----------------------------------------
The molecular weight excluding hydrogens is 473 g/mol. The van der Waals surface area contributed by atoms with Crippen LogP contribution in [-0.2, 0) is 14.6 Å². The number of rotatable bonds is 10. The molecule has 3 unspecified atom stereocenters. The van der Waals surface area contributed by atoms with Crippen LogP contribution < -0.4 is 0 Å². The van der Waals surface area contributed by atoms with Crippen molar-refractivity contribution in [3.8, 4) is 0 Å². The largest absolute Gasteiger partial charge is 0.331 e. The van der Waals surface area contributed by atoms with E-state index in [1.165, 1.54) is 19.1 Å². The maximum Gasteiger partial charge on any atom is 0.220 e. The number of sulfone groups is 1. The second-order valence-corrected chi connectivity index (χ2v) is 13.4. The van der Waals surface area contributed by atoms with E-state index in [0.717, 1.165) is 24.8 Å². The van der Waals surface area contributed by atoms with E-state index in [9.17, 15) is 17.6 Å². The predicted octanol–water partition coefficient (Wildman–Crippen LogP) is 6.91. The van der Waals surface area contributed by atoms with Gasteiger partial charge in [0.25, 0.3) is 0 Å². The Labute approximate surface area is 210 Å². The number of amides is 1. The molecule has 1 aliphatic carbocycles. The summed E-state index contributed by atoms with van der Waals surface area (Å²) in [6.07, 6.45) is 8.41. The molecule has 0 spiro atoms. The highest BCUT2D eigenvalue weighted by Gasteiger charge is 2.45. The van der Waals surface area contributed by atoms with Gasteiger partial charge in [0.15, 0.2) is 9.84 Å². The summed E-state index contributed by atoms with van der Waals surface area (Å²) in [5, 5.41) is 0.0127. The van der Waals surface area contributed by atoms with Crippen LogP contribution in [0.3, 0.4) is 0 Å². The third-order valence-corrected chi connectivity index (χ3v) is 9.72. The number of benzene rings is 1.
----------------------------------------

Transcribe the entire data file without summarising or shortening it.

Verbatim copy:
The molecular weight excluding hydrogens is 473 g/mol. The van der Waals surface area contributed by atoms with Crippen LogP contribution in [-0.2, 0) is 14.6 Å². The number of rotatable bonds is 10. The molecule has 3 unspecified atom stereocenters. The van der Waals surface area contributed by atoms with Crippen LogP contribution < -0.4 is 0 Å². The van der Waals surface area contributed by atoms with Crippen molar-refractivity contribution in [3.8, 4) is 0 Å². The largest absolute Gasteiger partial charge is 0.331 e. The van der Waals surface area contributed by atoms with E-state index in [1.165, 1.54) is 19.1 Å². The maximum Gasteiger partial charge on any atom is 0.220 e. The number of sulfone groups is 1. The second-order valence-corrected chi connectivity index (χ2v) is 13.4. The van der Waals surface area contributed by atoms with E-state index in [0.717, 1.165) is 24.8 Å². The van der Waals surface area contributed by atoms with E-state index in [9.17, 15) is 17.6 Å². The predicted octanol–water partition coefficient (Wildman–Crippen LogP) is 6.91. The van der Waals surface area contributed by atoms with Gasteiger partial charge in [0.25, 0.3) is 0 Å². The Labute approximate surface area is 210 Å². The number of amides is 1. The molecule has 1 aliphatic carbocycles. The summed E-state index contributed by atoms with van der Waals surface area (Å²) in [6.07, 6.45) is 8.41. The molecule has 0 spiro atoms. The highest BCUT2D eigenvalue weighted by Gasteiger charge is 2.45. The van der Waals surface area contributed by atoms with Gasteiger partial charge in [0.15, 0.2) is 9.84 Å². The summed E-state index contributed by atoms with van der Waals surface area (Å²) in [5, 5.41) is 0.0127. The van der Waals surface area contributed by atoms with Crippen LogP contribution in [0.3, 0.4) is 0 Å². The third-order valence-corrected chi connectivity index (χ3v) is 9.72. The number of benzene rings is 1.